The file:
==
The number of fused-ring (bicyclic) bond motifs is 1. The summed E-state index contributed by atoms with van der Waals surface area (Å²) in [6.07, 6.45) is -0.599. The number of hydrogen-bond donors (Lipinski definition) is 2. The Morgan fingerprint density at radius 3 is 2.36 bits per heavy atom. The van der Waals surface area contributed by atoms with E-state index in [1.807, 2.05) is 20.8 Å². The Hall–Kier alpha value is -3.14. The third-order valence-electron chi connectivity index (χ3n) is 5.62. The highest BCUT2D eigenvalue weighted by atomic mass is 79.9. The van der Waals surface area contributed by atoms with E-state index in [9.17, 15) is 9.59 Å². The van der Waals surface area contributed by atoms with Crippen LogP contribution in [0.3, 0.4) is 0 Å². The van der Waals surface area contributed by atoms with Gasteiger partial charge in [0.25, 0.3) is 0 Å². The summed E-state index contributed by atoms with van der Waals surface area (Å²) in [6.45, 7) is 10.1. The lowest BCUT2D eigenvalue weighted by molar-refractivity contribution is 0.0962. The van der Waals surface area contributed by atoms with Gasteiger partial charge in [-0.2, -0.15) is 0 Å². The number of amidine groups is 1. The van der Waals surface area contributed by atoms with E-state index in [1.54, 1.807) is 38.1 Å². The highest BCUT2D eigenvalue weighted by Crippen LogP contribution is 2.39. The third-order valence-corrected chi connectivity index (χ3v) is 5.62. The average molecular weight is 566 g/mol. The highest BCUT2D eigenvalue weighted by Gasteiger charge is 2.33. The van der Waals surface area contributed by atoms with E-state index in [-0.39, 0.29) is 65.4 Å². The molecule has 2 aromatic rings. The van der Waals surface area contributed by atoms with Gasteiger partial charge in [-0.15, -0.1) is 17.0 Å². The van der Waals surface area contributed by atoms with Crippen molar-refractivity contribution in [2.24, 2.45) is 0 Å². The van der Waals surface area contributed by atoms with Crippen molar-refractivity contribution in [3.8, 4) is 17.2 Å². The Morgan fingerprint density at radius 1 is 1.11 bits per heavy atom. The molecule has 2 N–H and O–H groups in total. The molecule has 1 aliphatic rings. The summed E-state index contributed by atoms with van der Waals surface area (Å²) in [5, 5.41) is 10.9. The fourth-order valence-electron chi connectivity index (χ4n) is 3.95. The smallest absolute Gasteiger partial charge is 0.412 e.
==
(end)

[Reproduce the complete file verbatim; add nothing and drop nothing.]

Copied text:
The number of fused-ring (bicyclic) bond motifs is 1. The summed E-state index contributed by atoms with van der Waals surface area (Å²) in [6.07, 6.45) is -0.599. The number of hydrogen-bond donors (Lipinski definition) is 2. The Morgan fingerprint density at radius 3 is 2.36 bits per heavy atom. The van der Waals surface area contributed by atoms with E-state index in [1.807, 2.05) is 20.8 Å². The Hall–Kier alpha value is -3.14. The third-order valence-electron chi connectivity index (χ3n) is 5.62. The highest BCUT2D eigenvalue weighted by atomic mass is 79.9. The van der Waals surface area contributed by atoms with E-state index in [9.17, 15) is 9.59 Å². The van der Waals surface area contributed by atoms with Crippen LogP contribution in [0.3, 0.4) is 0 Å². The van der Waals surface area contributed by atoms with Gasteiger partial charge in [0.25, 0.3) is 0 Å². The summed E-state index contributed by atoms with van der Waals surface area (Å²) in [6.45, 7) is 10.1. The lowest BCUT2D eigenvalue weighted by molar-refractivity contribution is 0.0962. The van der Waals surface area contributed by atoms with Gasteiger partial charge in [-0.2, -0.15) is 0 Å². The number of amidine groups is 1. The van der Waals surface area contributed by atoms with E-state index in [1.54, 1.807) is 38.1 Å². The highest BCUT2D eigenvalue weighted by Crippen LogP contribution is 2.39. The third-order valence-corrected chi connectivity index (χ3v) is 5.62. The average molecular weight is 566 g/mol. The highest BCUT2D eigenvalue weighted by Gasteiger charge is 2.33. The van der Waals surface area contributed by atoms with E-state index in [-0.39, 0.29) is 65.4 Å². The molecule has 2 aromatic rings. The van der Waals surface area contributed by atoms with Gasteiger partial charge in [-0.15, -0.1) is 17.0 Å². The van der Waals surface area contributed by atoms with Crippen molar-refractivity contribution in [2.24, 2.45) is 0 Å². The van der Waals surface area contributed by atoms with Crippen molar-refractivity contribution in [3.8, 4) is 17.2 Å². The Morgan fingerprint density at radius 1 is 1.11 bits per heavy atom. The molecule has 2 N–H and O–H groups in total. The molecule has 1 aliphatic rings. The summed E-state index contributed by atoms with van der Waals surface area (Å²) in [5, 5.41) is 10.9. The fourth-order valence-electron chi connectivity index (χ4n) is 3.95. The smallest absolute Gasteiger partial charge is 0.412 e.